Jill and Paula are ditching me for Mount Vernon this morning. I can’t blame them, I’d love to see it myself. But today I have a different priority . . . and I know all my writing buddies will totally understand when I explain that today is the National Book Festival.
I can’t believe I didn’t know about this until I went to the Library of Congress on Wednesday. They’re setting up tents (aka “pavilions”) on the National Mall today and scores of authors are coming to talk and sign books. And it’s FREE—or paid for by the Library of Congress, I suppose. If that’s the case, I’m quite happy to see my tax dollars at work today.
First up on my personal agenda is John Grisham at the Fiction & Fantasy Pavilion. Next I’ll pop over to the History & Biography Pavilion to see Sue Monk Kidd. (On the way I pass the Teens & Children Pavilion where Paula Deen is holding forth. I can’t see her through the crowd, but I can make out the faint strains of “Butter” floating through the morning air.)
Naturally, the very sound of Paula’s voice makes me hungry, but the line at the concession stand is a bit daunting. It’s not my first day in DC, though, and I happen to know the Smithsonian Castle, just behind the History & Biography Pavilion, has a nice little café where I can get a Panini and warm up a bit. Next I’m off to the Mysteries & Thrillers Pavilion for a little chat with Lisa Scottoline. I had to change my return flight to catch her presentation, but I love her books so it was so worth it. Before I know it, it’s time to dash back to the hotel to cram my newly signed volumes into my carry-on (oof!), meet up with the girls, and head home.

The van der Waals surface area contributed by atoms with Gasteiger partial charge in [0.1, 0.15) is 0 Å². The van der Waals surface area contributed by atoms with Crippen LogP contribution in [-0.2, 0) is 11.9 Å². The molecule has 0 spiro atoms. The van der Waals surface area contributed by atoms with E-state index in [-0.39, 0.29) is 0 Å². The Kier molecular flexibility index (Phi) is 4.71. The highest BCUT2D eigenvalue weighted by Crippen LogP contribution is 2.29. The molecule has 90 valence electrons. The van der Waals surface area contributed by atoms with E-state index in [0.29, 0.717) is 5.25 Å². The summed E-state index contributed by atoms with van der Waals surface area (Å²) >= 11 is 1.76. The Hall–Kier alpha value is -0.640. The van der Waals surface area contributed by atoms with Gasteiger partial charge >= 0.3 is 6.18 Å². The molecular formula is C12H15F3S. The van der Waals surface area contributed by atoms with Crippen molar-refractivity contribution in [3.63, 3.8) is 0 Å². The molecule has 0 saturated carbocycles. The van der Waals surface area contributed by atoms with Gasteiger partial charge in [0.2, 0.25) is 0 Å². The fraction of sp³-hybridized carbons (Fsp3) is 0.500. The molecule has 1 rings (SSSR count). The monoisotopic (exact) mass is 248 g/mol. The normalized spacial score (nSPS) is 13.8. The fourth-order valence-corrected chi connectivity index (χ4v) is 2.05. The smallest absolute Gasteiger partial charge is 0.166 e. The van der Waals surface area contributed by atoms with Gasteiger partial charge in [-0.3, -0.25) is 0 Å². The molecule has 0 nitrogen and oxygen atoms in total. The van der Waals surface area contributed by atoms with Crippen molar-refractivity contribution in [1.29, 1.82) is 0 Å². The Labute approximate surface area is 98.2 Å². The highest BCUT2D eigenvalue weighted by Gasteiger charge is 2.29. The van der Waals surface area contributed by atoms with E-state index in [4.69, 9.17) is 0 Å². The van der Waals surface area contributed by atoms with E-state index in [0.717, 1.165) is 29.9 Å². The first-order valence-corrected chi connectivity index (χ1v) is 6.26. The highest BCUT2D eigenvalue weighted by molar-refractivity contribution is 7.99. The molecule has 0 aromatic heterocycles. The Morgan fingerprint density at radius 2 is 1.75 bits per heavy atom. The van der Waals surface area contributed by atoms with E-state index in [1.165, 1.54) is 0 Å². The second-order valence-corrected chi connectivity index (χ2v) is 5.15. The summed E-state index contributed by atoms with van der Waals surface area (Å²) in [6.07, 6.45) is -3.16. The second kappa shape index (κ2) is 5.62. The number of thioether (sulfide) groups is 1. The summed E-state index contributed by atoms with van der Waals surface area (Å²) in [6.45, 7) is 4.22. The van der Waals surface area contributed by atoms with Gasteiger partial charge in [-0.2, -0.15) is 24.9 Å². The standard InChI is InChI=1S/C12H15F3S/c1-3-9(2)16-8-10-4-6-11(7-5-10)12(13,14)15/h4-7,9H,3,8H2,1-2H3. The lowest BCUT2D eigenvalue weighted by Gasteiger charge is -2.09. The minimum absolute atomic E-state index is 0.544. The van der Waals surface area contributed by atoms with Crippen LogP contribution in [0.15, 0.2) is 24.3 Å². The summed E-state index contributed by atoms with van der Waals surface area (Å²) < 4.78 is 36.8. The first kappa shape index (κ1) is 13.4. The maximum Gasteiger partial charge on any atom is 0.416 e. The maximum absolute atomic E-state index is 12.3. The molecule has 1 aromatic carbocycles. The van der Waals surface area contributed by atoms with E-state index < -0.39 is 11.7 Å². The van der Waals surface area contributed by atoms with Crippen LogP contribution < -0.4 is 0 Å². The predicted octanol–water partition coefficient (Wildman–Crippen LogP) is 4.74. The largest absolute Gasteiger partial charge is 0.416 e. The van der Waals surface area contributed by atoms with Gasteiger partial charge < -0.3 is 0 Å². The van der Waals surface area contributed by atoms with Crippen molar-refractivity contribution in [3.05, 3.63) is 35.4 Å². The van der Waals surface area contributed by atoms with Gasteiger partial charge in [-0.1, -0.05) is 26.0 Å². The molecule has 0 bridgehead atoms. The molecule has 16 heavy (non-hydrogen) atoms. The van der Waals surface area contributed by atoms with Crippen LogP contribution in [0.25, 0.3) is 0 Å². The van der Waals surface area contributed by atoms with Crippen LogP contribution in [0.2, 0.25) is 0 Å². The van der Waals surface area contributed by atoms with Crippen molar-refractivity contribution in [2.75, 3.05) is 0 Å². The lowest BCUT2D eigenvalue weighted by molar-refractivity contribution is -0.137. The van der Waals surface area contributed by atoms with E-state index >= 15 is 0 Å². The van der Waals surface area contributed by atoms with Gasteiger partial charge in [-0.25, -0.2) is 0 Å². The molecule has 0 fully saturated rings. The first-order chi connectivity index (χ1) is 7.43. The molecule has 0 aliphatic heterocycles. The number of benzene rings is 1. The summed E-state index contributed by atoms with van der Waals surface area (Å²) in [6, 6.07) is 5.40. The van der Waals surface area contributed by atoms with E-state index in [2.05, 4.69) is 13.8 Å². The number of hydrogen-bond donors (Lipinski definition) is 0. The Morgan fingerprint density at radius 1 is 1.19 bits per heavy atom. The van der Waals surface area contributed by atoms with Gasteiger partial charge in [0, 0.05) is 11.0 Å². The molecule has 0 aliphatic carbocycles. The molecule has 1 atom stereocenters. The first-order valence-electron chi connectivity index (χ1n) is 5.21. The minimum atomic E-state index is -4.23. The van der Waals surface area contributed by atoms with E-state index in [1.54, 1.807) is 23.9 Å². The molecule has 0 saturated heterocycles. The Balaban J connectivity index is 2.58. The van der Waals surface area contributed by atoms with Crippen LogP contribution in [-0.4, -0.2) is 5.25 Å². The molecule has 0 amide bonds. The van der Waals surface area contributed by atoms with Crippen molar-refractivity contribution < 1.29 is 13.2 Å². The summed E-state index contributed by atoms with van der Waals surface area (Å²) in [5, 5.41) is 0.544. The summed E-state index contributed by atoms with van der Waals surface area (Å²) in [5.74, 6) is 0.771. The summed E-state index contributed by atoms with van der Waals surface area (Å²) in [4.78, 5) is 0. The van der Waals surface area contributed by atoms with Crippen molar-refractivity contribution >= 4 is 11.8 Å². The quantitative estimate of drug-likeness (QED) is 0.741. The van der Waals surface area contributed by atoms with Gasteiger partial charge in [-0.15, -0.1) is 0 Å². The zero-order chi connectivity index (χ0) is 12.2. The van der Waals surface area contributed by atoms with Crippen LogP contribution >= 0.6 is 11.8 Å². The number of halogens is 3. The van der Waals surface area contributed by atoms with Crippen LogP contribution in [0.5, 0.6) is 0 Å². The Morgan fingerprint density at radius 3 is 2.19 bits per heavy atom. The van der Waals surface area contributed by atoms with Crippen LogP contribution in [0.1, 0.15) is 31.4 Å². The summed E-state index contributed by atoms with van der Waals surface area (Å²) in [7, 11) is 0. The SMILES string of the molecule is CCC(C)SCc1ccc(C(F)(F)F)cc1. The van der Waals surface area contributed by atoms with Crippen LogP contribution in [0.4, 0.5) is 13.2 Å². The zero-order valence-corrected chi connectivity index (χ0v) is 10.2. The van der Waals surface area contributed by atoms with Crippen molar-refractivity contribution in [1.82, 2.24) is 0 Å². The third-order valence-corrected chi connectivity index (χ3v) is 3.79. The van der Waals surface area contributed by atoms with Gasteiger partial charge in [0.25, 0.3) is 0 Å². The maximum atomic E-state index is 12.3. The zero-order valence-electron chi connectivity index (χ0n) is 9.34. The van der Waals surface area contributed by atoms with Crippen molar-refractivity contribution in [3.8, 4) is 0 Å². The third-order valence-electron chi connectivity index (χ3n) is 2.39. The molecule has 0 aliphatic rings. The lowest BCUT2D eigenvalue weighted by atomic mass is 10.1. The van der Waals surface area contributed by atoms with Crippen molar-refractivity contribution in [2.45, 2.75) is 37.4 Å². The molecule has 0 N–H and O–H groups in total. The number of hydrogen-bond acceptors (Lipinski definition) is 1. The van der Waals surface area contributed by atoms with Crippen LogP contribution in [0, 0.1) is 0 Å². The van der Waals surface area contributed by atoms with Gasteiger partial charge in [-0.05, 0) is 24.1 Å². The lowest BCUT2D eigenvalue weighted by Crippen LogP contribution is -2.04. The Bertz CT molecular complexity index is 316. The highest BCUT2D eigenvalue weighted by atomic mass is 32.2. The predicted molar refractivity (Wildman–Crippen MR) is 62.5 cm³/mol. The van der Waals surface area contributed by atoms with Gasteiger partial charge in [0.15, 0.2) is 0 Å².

Thus ends the virtual vacation. I’ve been keeping a running tally of my virtual expenses, and I think it’s safe to say I won’t be taking this exact trip anytime soon. I had to estimate and do some rounding up—and numbers are not my strong point, ever. But in case you’re curious, here’s how it came out:
Airfare & Hotel: $4,250 (I told you it was a nice hotel)
Tours, Souvenirs, Spa, and Incidentals (cab rides, Metro tickets, tips, etc.): $1,400
I’m sure I can visit DC for much less in real life—which is a good thing. Otherwise I’d probably abandon hope of ever seeing my nation’s capitol in this life. It’s been grand fun to go there virtually; I hope you enjoyed it! Now I’m going to catch up on all the things I should have been doing this last week instead of researching and writing about my pretend life.
But don’t be a stranger . . . next Friday I’m leaving on a real-life trip. More on that later!